6 Replies Latest reply on Jul 12, 2013 1:21 PM by robdillon

    "Chewed up" graphics

    CS Director

      I created my website using Flash CS 5. My buttons while in Flash look clear and high quality, but when I "test movie in flash professional" or look at my site via an internet browser they aren't as clear. My site is www.wilson-graphics.com. I've changed the settings to reflect "High" for .jpg quality, but my buttons aren't .jpgs, they're .tifs. What do I need to do to make sure my buttons are as clear on the internet as they are in within Flash?

        • 1. Re: "Chewed up" graphics
          .:}x-=V!P=-x{:. Level 3

          Check the image properties in the library.

          right click the image and select properties and try different image settings

          • 2. Re: "Chewed up" graphics
            robdillon Most Valuable Participant

            Importing .tiff files into Flash, while possible, is usually not a good idea. Flash wants to see .jpg or .png file types for bitmaps. When you import .tiff images, Flash converts them to .jpg file format images. As you've seen, Flash doesn't do a particularly good job at this. You best solution is to save out the files as .jpg yourself and then import the files into Flash. If you are using Photoshop, you can just save the .ps files and directly import those into Flash. Be sure to use RGB, not CMYK color and set your resolution to 72 ppi. For best color accuracy use the sRGB color space.

            • 3. Re: "Chewed up" graphics
              FUNE78 Level 1

              Try to check if Antialiasing is allowed in the image properties.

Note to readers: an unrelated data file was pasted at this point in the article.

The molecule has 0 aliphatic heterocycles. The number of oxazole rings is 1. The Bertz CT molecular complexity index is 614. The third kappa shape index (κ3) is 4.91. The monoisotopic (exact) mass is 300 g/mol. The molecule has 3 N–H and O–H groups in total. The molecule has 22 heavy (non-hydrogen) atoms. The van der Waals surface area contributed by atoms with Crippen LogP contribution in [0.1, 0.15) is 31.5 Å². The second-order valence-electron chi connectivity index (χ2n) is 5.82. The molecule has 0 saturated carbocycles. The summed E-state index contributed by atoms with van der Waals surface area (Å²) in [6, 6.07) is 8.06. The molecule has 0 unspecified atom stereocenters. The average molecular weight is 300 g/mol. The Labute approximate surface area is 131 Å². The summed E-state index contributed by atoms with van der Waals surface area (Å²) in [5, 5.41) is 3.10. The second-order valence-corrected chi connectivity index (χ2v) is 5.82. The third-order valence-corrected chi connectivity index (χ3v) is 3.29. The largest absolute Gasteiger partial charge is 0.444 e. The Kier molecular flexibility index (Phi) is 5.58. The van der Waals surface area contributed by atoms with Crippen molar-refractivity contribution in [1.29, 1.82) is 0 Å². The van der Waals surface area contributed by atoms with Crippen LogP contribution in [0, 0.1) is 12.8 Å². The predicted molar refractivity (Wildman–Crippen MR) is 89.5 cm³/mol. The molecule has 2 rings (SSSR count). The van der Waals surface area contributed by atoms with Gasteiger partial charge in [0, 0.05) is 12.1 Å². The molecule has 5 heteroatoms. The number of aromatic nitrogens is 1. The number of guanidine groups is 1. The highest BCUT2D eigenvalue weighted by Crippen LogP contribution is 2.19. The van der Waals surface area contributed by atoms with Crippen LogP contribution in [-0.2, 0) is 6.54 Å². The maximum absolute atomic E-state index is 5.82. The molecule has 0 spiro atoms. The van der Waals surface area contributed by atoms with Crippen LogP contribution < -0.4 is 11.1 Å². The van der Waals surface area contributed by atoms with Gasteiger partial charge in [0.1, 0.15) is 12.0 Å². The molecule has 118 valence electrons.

• 4. Re: "Chewed up" graphics
                CS Director Level 1

                Thanks for responding. I changed the files to both .png and .psd files and all formats still looked chewed up (can't do .jpg because I need the transparent background - or am I missing something?).

                 

                Should I create in Illustrator? (FYI: my buttons are screen captures of the movies. I take a frame from Quicktime, open it in Photoshop, cut out a circle, etc., etc., etc.,)

                • 5. Re: "Chewed up" graphics
                  FUNE78 Level 1

                  Creating them in Illustrator would be the right way to do it... if you want perfect and almost lossless quality.

                  • 6. Re: "Chewed up" graphics
                    robdillon Most Valuable Participant

                    If you are grabbing frames from video then the frame that you grab may not be all that clean to begin with. Is there any chance that you can get the original assets that were used to create the video? That will give you good clean artwork to start with. In any case, if you are screen grabbing out of a video, then you only have a 72 ppi image resolution to start with. Using a .tiff file will bring nothing to the table other than gigantic file size.

                     

                    If you can save your screen grabs as .pngs, you'll start with the cleanest file. Do you have to use the screen grab as it is, or can you clean up or re-create the image in Photoshop, or even in Flash?

                     

                    To get back to your original question about the change in image quality, are you saying that you can see a difference in quality in the artwork when viewed from your server and when viewed locally from your computer?